- When reading from another team’s section of the data model, engineers need to build and maintain their own
includesdefinition to avoid N+1s. If the other team’s data model changes, the includes must be updated as well. It’s hard to keep these in sync.
Out-of-the-box modularity with isolate_namespace
By default, Rails offers a small degree of engine isolation. There is a method called
isolate_namespace, used like this:
The Rails Engine docs explain that
isolate_namespace is responsible for isolating the controllers, models, routes and other code into the engine namespace, away from similar components inside the main
This means is that in order for
OtherEngine to access
MyModel defined within engine
MyEngine, it needs to use
MyEngine::MyModel instead of the un-namespaced
MyModel. The services and models are still accessible, so any part of the codebase can do arbitrary reads and writes.
While a step in the right direction, this is mostly cosmetic isolation in our experience.
Rail Engine isolation enforcement cops
To extend the default Rails Engine isolation behavior, we’ve written three new RuboCop cops. We love RuboCop — we’ve created 30+ custom cops internally, including a few that we upstreamed earlier this year. Violations of cops cause failures in local pre-commit hooks and in our continuous integration pipeline.
There are two main types of protection needed to isolate a Rails Engine:
- Inbound access: code outside the engine arbitrarily reaching into the engine
- Outbound access: code inside the engine arbitrarily reaching out to other code
If all of our code was in protected engines, then #1 would be sufficient. But we have a large existing
app/ directory to contend with as well, so engine authors generally need to be wary of both directions of coupling. Our cops restrict these two forms of access and encourage the use of engines instead of the main
NewGlobalModel: encouraging engines
The Flexport/NewGlobalModel cop registers a violation when a new model is added to the main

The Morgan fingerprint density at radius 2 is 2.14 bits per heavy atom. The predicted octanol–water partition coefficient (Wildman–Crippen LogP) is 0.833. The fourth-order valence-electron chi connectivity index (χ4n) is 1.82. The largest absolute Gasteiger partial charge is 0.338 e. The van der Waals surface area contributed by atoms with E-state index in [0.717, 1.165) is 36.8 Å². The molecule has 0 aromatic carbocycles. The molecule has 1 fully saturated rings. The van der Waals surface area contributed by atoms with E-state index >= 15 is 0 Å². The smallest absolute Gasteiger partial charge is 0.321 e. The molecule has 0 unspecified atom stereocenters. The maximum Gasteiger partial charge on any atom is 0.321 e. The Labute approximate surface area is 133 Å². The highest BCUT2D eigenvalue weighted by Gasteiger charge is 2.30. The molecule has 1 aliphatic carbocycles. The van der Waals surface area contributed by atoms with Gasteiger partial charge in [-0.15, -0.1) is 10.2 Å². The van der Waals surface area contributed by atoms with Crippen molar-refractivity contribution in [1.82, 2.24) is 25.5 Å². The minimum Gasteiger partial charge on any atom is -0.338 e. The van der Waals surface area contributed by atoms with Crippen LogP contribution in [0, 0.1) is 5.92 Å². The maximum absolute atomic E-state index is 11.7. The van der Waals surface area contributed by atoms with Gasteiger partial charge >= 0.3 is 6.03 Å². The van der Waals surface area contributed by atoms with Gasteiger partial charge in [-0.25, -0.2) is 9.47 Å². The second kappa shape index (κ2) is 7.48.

app/models directory. By convention, we call models in this directory “global” models, and we say they are located in the “main app.” Instead of adding models to the main app, engineers are encouraged to add new models in Rails Engines.
GlobalModelAccessFromEngine: limiting outbound access
The Flexport/GlobalModelAccessFromEngine cop prevents code within an engine from directly accessing models in the main app. Consider this violation:
Instead of direct model access, the best practice is to add business-process-centric service classes to what we call the “main app engine API” — a set of files defined in an
engine_api/ directory within
app/. Then in the engine we have a clean interface to the main app:
The use of
MainApp::EngineApi is an idiom we’ve converged upon internally — it is not enforced by the cop. Engine code with this cop enabled can technically access any non-model code in the main app, which is more lenient than the cop protecting against inbound access covered in the next section.
The GlobalModelAccessFromEngine cop inspects associations too:
When an engine model directly associates with a global model, then association walking can make it easy to inadvertently couple modules that should be separate.
We tend to treat data modeling for engines as if we were data modeling for network-isolated services: it’s natural to hold foreign IDs referencing models across engine boundaries, but not to hold strictly enforced foreign database keys or use ORM associations that hide the separation of concerns in the underlying modules.
EngineApiBoundary: limiting inbound access
The Flexport/EngineApiBoundary cop warns when an engine namespace appears in a file located outside the engine directory. Here’s an example protecting